AngloModern: Painting and Modernity in Britain and the United States
Early twentieth-century art and art practice in Britain and the United States were, Janet Wolff asserts, marginalized by critics and historians in very similar ways after the rise of post-Cubist modern art. In a masterly book on the sociology of modernism, Wolff explores work that was primarily realist and figurative and investigates the social, institutional, political, and aesthetic processes by which that art fell by the wayside in the postwar period. Throughout, she shows that questions of gender and ethnicity play an important role in critical, curatorial, and historical evaluations. For example, Wolff finds that the work of the artists central to the development of the Whitney Museum was relegated to a secondary status in the postwar period, when realism was labeled "feminine" in contrast to the aggressive masculinity of abstract expressionism.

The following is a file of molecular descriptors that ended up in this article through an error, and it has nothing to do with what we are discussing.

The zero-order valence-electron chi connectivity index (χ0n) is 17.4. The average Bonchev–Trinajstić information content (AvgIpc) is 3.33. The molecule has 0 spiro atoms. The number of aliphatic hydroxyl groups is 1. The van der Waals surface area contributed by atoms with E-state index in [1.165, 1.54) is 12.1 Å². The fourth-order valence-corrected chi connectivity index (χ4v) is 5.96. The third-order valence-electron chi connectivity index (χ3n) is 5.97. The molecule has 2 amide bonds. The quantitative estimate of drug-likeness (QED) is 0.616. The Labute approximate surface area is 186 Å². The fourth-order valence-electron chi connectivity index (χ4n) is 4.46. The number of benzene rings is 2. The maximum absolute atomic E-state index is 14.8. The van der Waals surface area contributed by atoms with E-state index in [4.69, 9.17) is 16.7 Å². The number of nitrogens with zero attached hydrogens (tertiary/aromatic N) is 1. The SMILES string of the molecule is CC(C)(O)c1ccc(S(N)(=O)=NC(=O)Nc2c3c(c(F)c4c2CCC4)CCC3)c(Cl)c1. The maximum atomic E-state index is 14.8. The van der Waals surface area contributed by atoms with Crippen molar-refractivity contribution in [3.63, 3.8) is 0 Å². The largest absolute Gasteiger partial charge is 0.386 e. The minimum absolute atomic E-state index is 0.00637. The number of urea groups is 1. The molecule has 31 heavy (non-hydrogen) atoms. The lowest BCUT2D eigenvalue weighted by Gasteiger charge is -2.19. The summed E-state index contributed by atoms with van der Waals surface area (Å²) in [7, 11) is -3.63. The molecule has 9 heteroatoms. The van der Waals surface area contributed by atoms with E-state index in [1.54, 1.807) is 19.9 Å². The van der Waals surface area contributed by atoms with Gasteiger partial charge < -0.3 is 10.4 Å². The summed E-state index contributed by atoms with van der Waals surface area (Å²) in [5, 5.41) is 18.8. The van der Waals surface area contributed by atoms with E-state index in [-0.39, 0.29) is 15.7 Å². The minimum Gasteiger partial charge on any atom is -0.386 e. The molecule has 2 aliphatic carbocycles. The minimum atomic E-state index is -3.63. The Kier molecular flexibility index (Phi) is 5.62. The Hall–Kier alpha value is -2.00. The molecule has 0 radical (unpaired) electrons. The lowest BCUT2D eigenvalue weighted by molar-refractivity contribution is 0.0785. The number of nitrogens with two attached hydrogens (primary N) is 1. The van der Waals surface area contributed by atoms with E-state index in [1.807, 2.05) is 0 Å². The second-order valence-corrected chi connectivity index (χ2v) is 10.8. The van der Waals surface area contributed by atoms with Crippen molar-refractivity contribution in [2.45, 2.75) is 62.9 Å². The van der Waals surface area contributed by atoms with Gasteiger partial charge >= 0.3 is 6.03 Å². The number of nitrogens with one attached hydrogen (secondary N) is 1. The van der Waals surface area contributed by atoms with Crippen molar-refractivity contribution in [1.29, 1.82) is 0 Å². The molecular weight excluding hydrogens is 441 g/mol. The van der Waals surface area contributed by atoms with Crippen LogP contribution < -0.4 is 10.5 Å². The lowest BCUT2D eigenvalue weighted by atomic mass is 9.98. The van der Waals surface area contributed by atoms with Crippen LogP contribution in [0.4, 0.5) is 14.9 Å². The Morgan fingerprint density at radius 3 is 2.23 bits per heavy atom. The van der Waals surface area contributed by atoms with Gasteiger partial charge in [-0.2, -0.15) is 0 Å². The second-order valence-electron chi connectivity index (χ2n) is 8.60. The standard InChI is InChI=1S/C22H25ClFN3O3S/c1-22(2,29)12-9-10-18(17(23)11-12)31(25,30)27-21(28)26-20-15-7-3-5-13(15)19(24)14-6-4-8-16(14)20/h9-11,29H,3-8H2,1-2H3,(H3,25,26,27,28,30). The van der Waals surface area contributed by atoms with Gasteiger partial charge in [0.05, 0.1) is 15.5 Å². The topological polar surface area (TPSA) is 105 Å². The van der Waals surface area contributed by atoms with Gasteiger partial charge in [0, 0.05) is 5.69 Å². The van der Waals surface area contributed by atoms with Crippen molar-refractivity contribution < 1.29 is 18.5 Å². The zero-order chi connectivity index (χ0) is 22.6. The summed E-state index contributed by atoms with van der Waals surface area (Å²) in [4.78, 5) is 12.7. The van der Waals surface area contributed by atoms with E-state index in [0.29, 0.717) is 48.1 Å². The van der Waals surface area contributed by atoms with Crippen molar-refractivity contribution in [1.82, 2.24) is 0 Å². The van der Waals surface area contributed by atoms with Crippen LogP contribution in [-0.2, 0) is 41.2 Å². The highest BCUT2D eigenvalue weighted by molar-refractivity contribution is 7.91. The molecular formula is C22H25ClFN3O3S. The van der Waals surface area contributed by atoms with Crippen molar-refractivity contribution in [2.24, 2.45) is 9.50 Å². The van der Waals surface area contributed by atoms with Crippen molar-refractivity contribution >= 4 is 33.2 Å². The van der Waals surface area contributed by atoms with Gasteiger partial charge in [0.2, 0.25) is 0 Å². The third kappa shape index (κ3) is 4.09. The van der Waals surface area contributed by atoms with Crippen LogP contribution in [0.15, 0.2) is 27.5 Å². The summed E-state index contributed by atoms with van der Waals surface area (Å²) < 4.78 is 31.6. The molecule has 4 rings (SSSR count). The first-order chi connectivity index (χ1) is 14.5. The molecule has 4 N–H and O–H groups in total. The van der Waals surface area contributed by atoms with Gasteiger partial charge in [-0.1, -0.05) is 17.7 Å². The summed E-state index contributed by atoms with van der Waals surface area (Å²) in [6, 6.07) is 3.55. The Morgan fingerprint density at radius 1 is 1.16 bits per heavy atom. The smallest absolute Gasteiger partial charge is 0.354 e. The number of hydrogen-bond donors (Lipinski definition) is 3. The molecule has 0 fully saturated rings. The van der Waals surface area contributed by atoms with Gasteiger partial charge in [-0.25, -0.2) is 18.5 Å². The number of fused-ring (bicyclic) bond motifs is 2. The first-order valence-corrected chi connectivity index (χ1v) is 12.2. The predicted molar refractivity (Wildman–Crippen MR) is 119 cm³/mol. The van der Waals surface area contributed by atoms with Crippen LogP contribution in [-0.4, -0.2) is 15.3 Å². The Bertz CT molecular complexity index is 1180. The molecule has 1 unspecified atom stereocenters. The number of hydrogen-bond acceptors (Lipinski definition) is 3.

The three key periods considered in AngloModern are the early twentieth century, when modernist art and existing and new realist traditions coexisted in a certain tension; the postwar period, in which modernism claimed superiority over realism; and the late twentieth century, when a retrieval of the realist and figurative traditions seemed to occur. Wolff concludes by considering this re-emergence, as well as the limitations of earlier discussions of the struggles of realist and figurative art to endure the currents of modernism.
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